Susan E. Quaggin, MD, FASN, president of the American Society of Nephrology (ASN) for the 2021-2022 term, discussed the major focuses and breakthroughs in nephrology to be presented at Kidney Week 2022, which include novel treatments for common and rare kidney diseases, as well as efforts to address disparities for transplant and care access.
The field of nephrology is on the brink of a revolution, and this year’s Kidney Week 2022 will address the latest breakthroughs in kidney care delivery, transplant, and equity, said Susan E. Quaggin, MD, FASN, president of the American Society of Nephrology (ASN) for the 2021-2022 term.
Can you give a preview of your presidential address at Kidney Week 2022 and what attendees can expect to learn at the conference?
I'm not going to give away everything in the presidential address, but I’d just like to say that I feel our field of nephrology is on the brink of a revolution. So, a time like never before where there are incredible, exciting advances. I think that's all I'll say about the presidential address, but I'm really looking forward to it and to welcoming all of our attendees.
You did ask what attendees might learn at the conference, and this year the program committee has done a phenomenal job. There are going to be cutting-edge advances in the latest in science that will advance kidney health, as well as in clinical updates that will help participants and clinicians who attend not only to update their current best practices, but also to see what is coming down the road in the future for kidney health. So, a really, really exciting program ahead.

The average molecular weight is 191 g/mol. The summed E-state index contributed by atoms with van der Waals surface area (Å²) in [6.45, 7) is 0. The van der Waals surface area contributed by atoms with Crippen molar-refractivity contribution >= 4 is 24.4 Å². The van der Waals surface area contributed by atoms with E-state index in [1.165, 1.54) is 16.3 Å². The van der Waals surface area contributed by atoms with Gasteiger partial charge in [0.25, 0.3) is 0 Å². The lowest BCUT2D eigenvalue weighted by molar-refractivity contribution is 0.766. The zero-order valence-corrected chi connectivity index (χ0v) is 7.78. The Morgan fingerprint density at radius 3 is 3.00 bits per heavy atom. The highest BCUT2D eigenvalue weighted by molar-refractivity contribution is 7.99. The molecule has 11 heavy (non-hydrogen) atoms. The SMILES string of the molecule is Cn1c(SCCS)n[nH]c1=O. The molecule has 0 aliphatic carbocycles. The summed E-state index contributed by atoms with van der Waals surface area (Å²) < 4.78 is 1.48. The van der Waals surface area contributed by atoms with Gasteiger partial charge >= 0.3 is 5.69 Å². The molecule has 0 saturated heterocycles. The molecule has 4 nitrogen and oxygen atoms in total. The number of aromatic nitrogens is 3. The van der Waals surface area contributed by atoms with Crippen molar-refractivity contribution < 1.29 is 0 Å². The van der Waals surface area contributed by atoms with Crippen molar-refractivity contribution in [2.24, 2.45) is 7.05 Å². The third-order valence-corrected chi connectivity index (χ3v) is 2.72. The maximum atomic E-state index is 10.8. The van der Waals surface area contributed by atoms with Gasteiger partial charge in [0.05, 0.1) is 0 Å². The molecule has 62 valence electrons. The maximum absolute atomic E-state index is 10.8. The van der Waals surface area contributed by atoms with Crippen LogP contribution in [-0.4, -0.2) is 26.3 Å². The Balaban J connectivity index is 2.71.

With over 3000 posters and a myriad of plenary and general sessions, what are you most excited to see at the conference?
What I'm most excited to see at the conference is to get back together with colleagues and friends, many of whom we haven't seen for over 3 years. The opportunity to meet and make many new friends and colleagues, and I'm always particularly excited to meet the trainees, who are the future of our specialty. There will be many, many attendees and trainees this year who are attending their very first Kidney Week, so can't wait for that.
In addition, as you said, there's over 3000 posters and so many sessions to choose from. I am incredibly excited to see the latest and the greatest in kidney science and kidney medicine. There are going to be exciting new clinical trials that will be presented in the late-breaker session, the plenary sessions each day host some really phenomenal speakers, and then just attending many of the different science and clinical sessions including getting a chance to meet one on one with many of the poster presenters.
What are some key trends in nephrology and kidney care delivery overall that you hope to see addressed?
There have been incredible advances in kidney health and kidney science over recent years. So, I am very hopeful, and because I've had a sneak peek at the program, I know that many of these advances will be presented at Kidney Week. What I hope is for all participants to really understand what some of these new breakthroughs are and what they mean for our patients.
These will include new breakthroughs for treating some of the [most common] kidney diseases that affect the 37 million people in the United States and more than 850 million people worldwide. So, those include chronic kidney diseases [CKD], CKD due to diabetes, as well as some of the rare conditions that can cause kidney disease—really some very exciting new treatments to address all of these aspects.
In addition, there will be many sessions and speakers talking about some of the latest breakthroughs in transplant. We will have a plenary speaker talking about xenotransplantion and many really important advances in policies that will help patients who have kidney transplants, increase access to kidney transplants, and ensure that kidney transplants survive for longer.
Finally, I think one of the major focus of this meeting, and really the kidney community overall, is focused on equity and ensuring that these newest breakthroughs are accessible to all patients. That's not just in the United States, but really around the globe where kidney disease typically affects communities that are underresourced and vulnerable populations.
So, lots to see, lots going on. We've got participants from over 110 countries, more than 10,000 registrants at this point in time, so incredibly exciting program ahead.